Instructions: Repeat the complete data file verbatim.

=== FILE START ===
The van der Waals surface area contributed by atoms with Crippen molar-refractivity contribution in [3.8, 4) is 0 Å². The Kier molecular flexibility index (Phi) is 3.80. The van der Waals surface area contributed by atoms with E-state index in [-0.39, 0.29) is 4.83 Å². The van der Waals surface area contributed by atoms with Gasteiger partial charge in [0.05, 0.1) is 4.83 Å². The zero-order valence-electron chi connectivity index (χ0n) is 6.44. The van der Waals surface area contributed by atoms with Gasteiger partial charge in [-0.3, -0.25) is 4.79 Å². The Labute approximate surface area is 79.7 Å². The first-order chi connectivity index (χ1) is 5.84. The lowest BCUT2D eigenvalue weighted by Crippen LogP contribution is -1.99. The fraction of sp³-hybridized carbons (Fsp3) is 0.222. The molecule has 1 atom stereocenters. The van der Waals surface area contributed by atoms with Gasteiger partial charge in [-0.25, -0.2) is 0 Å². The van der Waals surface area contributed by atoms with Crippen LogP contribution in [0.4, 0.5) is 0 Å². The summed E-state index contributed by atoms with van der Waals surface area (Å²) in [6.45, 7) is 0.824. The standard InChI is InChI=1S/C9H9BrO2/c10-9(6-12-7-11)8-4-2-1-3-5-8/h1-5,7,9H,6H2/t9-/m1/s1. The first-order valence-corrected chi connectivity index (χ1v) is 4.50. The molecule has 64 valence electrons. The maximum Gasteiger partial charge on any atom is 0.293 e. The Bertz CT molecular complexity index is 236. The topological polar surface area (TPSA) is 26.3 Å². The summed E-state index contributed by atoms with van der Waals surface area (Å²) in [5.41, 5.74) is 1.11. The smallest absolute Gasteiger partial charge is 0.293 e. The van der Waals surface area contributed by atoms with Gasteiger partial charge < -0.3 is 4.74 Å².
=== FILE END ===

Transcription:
The van der Waals surface area contributed by atoms with Crippen molar-refractivity contribution in [3.8, 4) is 0 Å². The Kier molecular flexibility index (Phi) is 3.80. The van der Waals surface area contributed by atoms with E-state index in [-0.39, 0.29) is 4.83 Å². The van der Waals surface area contributed by atoms with Gasteiger partial charge in [0.05, 0.1) is 4.83 Å². The zero-order valence-electron chi connectivity index (χ0n) is 6.44. The van der Waals surface area contributed by atoms with Gasteiger partial charge in [-0.3, -0.25) is 4.79 Å². The Labute approximate surface area is 79.7 Å². The first-order chi connectivity index (χ1) is 5.84. The lowest BCUT2D eigenvalue weighted by Crippen LogP contribution is -1.99. The fraction of sp³-hybridized carbons (Fsp3) is 0.222. The molecule has 1 atom stereocenters. The van der Waals surface area contributed by atoms with Gasteiger partial charge in [-0.25, -0.2) is 0 Å². The van der Waals surface area contributed by atoms with Crippen LogP contribution in [0.4, 0.5) is 0 Å². The summed E-state index contributed by atoms with van der Waals surface area (Å²) in [6.45, 7) is 0.824. The standard InChI is InChI=1S/C9H9BrO2/c10-9(6-12-7-11)8-4-2-1-3-5-8/h1-5,7,9H,6H2/t9-/m1/s1. The first-order valence-corrected chi connectivity index (χ1v) is 4.50. The molecule has 64 valence electrons. The maximum Gasteiger partial charge on any atom is 0.293 e. The Bertz CT molecular complexity index is 236. The topological polar surface area (TPSA) is 26.3 Å². The summed E-state index contributed by atoms with van der Waals surface area (Å²) in [5.41, 5.74) is 1.11. The smallest absolute Gasteiger partial charge is 0.293 e. The van der Waals surface area contributed by atoms with Gasteiger partial charge < -0.3 is 4.74 Å².